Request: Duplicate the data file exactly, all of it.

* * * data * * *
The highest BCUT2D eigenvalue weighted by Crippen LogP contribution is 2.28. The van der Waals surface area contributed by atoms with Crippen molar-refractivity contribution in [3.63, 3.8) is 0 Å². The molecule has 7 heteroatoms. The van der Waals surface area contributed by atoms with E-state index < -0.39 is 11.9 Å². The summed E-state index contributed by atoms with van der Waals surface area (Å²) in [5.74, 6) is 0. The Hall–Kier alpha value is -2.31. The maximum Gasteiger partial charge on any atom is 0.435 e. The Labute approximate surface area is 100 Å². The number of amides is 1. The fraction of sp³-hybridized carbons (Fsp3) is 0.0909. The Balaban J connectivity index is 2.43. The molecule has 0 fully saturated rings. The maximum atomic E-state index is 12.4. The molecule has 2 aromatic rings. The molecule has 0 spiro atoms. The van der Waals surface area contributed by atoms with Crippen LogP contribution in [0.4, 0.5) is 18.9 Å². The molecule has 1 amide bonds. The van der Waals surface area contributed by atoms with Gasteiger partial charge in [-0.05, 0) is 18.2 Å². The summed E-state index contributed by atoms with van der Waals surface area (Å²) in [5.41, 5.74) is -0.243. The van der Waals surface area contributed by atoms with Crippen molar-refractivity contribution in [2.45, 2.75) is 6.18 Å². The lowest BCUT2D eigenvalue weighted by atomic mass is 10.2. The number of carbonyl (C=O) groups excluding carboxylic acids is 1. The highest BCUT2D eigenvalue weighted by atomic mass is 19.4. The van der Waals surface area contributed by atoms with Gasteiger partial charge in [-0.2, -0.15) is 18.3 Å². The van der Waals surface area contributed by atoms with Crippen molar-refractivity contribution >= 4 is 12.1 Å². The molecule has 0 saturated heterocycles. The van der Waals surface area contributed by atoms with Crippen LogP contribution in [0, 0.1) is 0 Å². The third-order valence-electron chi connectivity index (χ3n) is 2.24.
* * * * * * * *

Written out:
The highest BCUT2D eigenvalue weighted by Crippen LogP contribution is 2.28. The van der Waals surface area contributed by atoms with Crippen molar-refractivity contribution in [3.63, 3.8) is 0 Å². The molecule has 7 heteroatoms. The van der Waals surface area contributed by atoms with E-state index < -0.39 is 11.9 Å². The summed E-state index contributed by atoms with van der Waals surface area (Å²) in [5.74, 6) is 0. The Hall–Kier alpha value is -2.31. The maximum Gasteiger partial charge on any atom is 0.435 e. The Labute approximate surface area is 100 Å². The number of amides is 1. The fraction of sp³-hybridized carbons (Fsp3) is 0.0909. The Balaban J connectivity index is 2.43. The molecule has 0 fully saturated rings. The maximum atomic E-state index is 12.4. The molecule has 2 aromatic rings. The molecule has 0 spiro atoms. The van der Waals surface area contributed by atoms with Crippen LogP contribution in [0.4, 0.5) is 18.9 Å². The molecule has 1 amide bonds. The van der Waals surface area contributed by atoms with Gasteiger partial charge in [-0.05, 0) is 18.2 Å². The summed E-state index contributed by atoms with van der Waals surface area (Å²) in [5.41, 5.74) is -0.243. The van der Waals surface area contributed by atoms with Crippen molar-refractivity contribution in [2.45, 2.75) is 6.18 Å². The lowest BCUT2D eigenvalue weighted by atomic mass is 10.2. The number of carbonyl (C=O) groups excluding carboxylic acids is 1. The highest BCUT2D eigenvalue weighted by atomic mass is 19.4. The van der Waals surface area contributed by atoms with Gasteiger partial charge in [-0.2, -0.15) is 18.3 Å². The van der Waals surface area contributed by atoms with Crippen molar-refractivity contribution >= 4 is 12.1 Å². The molecule has 0 saturated heterocycles. The van der Waals surface area contributed by atoms with Crippen LogP contribution in [0, 0.1) is 0 Å². The third-order valence-electron chi connectivity index (χ3n) is 2.24.